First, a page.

Central cord syndrome is the most common form of incomplete spinal cord injury characterized by impairment in the arms and hands and to a lesser extent in the legs. The brain’s ability to send and receive signals to and from parts of the body below the site of injury is reduced but not entirely blocked. This syndrome is associated with damage to the large nerve fibers that carry information directly from the cerebral cortex to the spinal cord. These nerves are particularly important for hand and arm function. Symptoms may include paralysis or loss of fine control of movements in the arms and hands, with relatively less impairment of leg movements. Sensory loss below the site of the injury and loss of bladder control may also occur, as well as painful sensations such as tinging, burning, or dull ache. The overall amount and type of functional loss is dependent upon the severity of nerve damage. Central cord syndrome is usually the result of trauma that causes damage to the vertebrae in the neck or herniation of the vertebral discs. It also may develop in persons over the age of 50 due to gradual weakening of the vertebrae and discs, which narrows the spinal column and may contribute to compression of the spinal cord when the neck is hyper-extended.
At the time of this writing, two weeks after my injury, I’m dealing with:
- Strange senses throughout my body. For example, when I walked into our community pool, I could not tell whether the water was warm or cold. I had no sense of the temperature, though the water movement across my skin caused a strong, dull pain. On the other hand, when I took a shower the other day, one leg felt like the water was ice cold while the other felt like the water was nice and hot.
- Almost constant pain from my elbows to my finger tips. I do get a reprieve when Vanessa applies a couple of different essential oil blends and heat, which I’ll reference in a future article. Cold exacerbates the pain. When Vanessa put a TENS unit electrode on my back the other day, the cool pad felt like a horse kicked me in the spine.
- Significant upper body weakness, most pronounced in my hands, but also affecting my triceps, pecs, serratus, levator, and a number of other upper body muscles, along with the bladder and sex organs.
- Poor fine motor control. For example, I’m typing this on my computer at a typing rate that’s a fraction of my norm, as my fingers don’t work like they’re supposed to yet.
Here’s why I felt it was essential to lay out the details above:
People may think they have a solution to my current challenges without understanding what’s causing them. They may also think that others in a similar situation would benefit from stuff that really won’t work. By understanding the problem first, it’s easier to understand what will or won’t work to help fix it.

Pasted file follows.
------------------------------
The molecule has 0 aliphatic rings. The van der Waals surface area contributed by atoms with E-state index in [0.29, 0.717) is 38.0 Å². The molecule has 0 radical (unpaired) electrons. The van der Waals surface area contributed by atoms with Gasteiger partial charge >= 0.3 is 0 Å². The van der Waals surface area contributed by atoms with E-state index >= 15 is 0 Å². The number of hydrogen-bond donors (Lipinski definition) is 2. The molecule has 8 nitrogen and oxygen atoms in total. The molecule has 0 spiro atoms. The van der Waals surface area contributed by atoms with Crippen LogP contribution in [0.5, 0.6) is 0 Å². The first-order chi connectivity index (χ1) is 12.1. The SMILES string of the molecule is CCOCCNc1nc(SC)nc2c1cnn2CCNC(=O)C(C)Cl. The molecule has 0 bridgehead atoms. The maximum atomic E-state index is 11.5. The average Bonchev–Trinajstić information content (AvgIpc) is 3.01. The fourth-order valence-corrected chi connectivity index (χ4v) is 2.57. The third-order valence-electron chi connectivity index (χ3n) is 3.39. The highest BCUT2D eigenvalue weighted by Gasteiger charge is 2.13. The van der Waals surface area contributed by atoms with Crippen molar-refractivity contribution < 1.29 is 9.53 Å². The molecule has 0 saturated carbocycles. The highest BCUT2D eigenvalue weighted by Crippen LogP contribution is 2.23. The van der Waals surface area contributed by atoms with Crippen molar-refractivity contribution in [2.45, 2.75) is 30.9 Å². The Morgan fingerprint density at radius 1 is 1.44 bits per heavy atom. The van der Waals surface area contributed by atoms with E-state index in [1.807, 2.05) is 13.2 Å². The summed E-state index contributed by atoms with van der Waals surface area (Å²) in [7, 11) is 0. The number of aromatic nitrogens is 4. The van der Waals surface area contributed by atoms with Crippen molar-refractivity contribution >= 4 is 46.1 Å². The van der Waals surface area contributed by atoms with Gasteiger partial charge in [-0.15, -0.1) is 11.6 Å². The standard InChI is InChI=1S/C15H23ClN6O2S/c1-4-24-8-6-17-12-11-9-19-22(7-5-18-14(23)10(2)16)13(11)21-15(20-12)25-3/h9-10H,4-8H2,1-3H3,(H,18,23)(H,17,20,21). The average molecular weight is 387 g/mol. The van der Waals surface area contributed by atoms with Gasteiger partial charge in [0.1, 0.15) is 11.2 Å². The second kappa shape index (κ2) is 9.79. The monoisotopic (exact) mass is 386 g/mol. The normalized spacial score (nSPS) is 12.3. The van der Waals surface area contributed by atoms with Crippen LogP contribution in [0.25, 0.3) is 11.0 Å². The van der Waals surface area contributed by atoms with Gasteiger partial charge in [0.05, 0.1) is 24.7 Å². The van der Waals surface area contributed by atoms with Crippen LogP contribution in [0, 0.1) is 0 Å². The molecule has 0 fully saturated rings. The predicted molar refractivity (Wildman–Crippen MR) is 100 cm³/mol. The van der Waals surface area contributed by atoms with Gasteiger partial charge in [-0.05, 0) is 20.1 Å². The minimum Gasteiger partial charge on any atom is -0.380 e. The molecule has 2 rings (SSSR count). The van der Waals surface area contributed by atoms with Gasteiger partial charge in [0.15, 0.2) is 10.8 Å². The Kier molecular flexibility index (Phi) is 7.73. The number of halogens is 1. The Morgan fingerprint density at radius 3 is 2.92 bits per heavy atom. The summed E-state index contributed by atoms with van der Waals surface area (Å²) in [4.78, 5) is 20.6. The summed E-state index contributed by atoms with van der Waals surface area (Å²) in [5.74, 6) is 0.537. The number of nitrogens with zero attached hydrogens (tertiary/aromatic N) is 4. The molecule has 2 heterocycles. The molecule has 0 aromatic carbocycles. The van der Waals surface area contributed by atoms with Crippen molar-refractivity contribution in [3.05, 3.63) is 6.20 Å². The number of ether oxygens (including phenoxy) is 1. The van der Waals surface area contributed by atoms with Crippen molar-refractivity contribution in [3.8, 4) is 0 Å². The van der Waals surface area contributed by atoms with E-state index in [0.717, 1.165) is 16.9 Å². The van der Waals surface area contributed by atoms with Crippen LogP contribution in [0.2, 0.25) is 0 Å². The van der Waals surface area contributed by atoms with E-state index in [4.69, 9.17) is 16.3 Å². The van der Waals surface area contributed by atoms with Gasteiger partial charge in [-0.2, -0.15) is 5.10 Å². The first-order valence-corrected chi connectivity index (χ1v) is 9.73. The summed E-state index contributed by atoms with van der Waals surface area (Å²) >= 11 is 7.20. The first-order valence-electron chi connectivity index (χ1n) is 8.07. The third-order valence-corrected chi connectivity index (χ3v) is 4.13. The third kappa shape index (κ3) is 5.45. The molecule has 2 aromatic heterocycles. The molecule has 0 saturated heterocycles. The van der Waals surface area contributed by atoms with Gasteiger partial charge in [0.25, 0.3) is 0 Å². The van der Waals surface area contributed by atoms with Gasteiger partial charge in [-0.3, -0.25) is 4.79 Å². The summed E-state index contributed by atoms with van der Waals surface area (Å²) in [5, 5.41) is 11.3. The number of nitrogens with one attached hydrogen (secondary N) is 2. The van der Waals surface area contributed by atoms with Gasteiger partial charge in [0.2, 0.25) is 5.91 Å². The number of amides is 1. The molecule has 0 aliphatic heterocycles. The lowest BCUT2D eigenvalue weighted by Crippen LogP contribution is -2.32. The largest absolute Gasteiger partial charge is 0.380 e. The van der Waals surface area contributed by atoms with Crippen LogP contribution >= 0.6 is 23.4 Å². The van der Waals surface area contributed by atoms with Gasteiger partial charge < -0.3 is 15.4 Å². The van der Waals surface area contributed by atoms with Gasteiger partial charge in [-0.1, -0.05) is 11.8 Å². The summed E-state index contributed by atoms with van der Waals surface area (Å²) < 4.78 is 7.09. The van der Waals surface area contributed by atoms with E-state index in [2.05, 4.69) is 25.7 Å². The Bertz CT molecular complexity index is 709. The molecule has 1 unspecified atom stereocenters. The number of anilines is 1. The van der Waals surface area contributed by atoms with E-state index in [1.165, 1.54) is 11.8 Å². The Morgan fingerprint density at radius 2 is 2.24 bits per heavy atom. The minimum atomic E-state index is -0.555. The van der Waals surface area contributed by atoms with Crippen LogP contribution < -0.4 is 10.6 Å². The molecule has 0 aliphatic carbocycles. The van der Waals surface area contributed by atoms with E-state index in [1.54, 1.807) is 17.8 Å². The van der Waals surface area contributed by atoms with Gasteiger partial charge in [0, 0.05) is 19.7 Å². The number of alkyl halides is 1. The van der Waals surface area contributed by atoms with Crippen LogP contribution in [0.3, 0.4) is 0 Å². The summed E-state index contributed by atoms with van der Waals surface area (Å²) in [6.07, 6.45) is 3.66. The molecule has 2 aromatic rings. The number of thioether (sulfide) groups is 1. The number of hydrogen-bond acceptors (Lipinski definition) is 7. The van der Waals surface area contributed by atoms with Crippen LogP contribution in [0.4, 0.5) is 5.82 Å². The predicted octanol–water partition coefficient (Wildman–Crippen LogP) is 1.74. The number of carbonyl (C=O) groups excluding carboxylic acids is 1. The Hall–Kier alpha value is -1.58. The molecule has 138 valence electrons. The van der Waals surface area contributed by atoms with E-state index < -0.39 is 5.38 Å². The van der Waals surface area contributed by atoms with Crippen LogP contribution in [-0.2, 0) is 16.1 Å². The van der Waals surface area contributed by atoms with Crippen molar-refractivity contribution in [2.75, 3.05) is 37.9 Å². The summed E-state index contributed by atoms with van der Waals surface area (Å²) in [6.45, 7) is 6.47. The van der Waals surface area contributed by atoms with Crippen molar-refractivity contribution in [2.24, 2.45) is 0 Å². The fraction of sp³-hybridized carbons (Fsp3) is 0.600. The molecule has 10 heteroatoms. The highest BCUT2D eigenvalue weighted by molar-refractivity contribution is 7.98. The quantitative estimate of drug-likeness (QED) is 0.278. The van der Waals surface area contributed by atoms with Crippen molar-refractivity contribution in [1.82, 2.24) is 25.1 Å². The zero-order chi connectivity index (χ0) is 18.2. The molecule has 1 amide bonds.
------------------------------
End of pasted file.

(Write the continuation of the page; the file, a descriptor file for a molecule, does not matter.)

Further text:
A personal trainer may think the solution to my muscle weakness is that I need to build strength and muscle mass. However, I already have that. I don’t currently have a nervous system communicating with my muscles to fire, not a lack of muscular strength.
A natural products enthusiast may think that the nerve pain can be resolved by the same solution that cured someone’s nerve pain stemming from carpal tunnel, diabetic neuropathy, or severe burns. They don’t understand that Central Cord Syndrome causes pain for different reasons.
With this as a thorough background, it will make the future posts on the therapies we’ve used make more sense.
I would not have chosen to be in the midst of this situation, but since I’m here, I plan to make the most of it. I hope that I’ll be able to use by accident, surgery, and recovery process, as a way to help others think through their approach to similar injuries.
I also hope that this helps encourage others to the reality that they can recover much faster than average if they’re willing to do more than the average is willing to do.
Finally, let me wrap up this first post with two more points:
- The muscle and fitness I had going into the injury played a role in limiting the damage done and in speeding up the recovery process after. I will use this as yet another reason to adamantly encourage middle-aged and older men to build strength and muscle, and not let their excuses get in the way of their fitness.
- No doubt, God has been there all along. He was probably the one who whispered into my heart to skip the bridge that day, and when I didn’t listen, to at least keep my neck from turning as it got compressed. And He’s shown Himself in a way I’ve never experienced, through the messages, prayers, and gifts, and services others have poured upon us during this time.
I hope you have both God and your fitness to protect you when you find yourself with surprise injuries or illnesses.